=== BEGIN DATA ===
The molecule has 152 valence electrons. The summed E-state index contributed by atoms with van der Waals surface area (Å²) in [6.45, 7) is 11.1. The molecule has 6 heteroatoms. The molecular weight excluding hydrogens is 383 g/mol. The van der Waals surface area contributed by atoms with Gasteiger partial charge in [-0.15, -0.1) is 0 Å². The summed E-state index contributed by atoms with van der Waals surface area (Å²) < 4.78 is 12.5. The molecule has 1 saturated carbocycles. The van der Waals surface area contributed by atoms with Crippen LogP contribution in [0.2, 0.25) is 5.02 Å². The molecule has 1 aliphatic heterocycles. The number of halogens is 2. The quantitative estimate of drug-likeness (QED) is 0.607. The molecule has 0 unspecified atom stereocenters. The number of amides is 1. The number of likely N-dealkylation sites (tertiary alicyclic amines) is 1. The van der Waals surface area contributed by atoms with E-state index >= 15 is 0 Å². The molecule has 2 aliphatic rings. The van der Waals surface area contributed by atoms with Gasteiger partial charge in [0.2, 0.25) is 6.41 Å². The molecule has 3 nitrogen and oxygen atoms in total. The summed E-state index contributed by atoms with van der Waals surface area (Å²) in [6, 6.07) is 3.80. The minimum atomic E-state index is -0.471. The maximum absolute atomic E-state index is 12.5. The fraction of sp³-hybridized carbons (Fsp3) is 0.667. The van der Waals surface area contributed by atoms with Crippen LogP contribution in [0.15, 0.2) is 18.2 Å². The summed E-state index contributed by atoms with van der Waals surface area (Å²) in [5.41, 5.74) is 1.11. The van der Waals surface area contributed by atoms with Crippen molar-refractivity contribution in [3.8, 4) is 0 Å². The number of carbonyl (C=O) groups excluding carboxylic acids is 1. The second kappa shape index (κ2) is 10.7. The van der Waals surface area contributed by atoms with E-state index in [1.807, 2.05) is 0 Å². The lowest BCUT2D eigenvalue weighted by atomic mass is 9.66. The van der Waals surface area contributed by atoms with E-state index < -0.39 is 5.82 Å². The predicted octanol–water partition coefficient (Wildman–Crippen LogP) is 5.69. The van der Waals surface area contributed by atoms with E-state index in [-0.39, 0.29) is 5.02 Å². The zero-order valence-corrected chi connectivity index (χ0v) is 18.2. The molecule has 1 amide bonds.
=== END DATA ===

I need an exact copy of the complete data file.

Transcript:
The molecule has 152 valence electrons. The summed E-state index contributed by atoms with van der Waals surface area (Å²) in [6.45, 7) is 11.1. The molecule has 6 heteroatoms. The molecular weight excluding hydrogens is 383 g/mol. The van der Waals surface area contributed by atoms with Gasteiger partial charge in [-0.15, -0.1) is 0 Å². The summed E-state index contributed by atoms with van der Waals surface area (Å²) < 4.78 is 12.5. The molecule has 1 saturated carbocycles. The van der Waals surface area contributed by atoms with Crippen LogP contribution in [0.2, 0.25) is 5.02 Å². The molecule has 1 aliphatic heterocycles. The number of halogens is 2. The quantitative estimate of drug-likeness (QED) is 0.607. The molecule has 0 unspecified atom stereocenters. The number of amides is 1. The number of likely N-dealkylation sites (tertiary alicyclic amines) is 1. The van der Waals surface area contributed by atoms with E-state index >= 15 is 0 Å². The molecule has 2 aliphatic rings. The van der Waals surface area contributed by atoms with Gasteiger partial charge in [0.2, 0.25) is 6.41 Å². The molecule has 3 nitrogen and oxygen atoms in total. The summed E-state index contributed by atoms with van der Waals surface area (Å²) in [6, 6.07) is 3.80. The minimum atomic E-state index is -0.471. The maximum absolute atomic E-state index is 12.5. The fraction of sp³-hybridized carbons (Fsp3) is 0.667. The van der Waals surface area contributed by atoms with Crippen LogP contribution in [0.15, 0.2) is 18.2 Å². The summed E-state index contributed by atoms with van der Waals surface area (Å²) in [5.41, 5.74) is 1.11. The van der Waals surface area contributed by atoms with Crippen molar-refractivity contribution in [3.8, 4) is 0 Å². The number of carbonyl (C=O) groups excluding carboxylic acids is 1. The second kappa shape index (κ2) is 10.7. The van der Waals surface area contributed by atoms with E-state index in [1.807, 2.05) is 0 Å². The lowest BCUT2D eigenvalue weighted by atomic mass is 9.66. The van der Waals surface area contributed by atoms with E-state index < -0.39 is 5.82 Å². The predicted octanol–water partition coefficient (Wildman–Crippen LogP) is 5.69. The van der Waals surface area contributed by atoms with E-state index in [-0.39, 0.29) is 5.02 Å². The zero-order valence-corrected chi connectivity index (χ0v) is 18.2. The molecule has 1 amide bonds.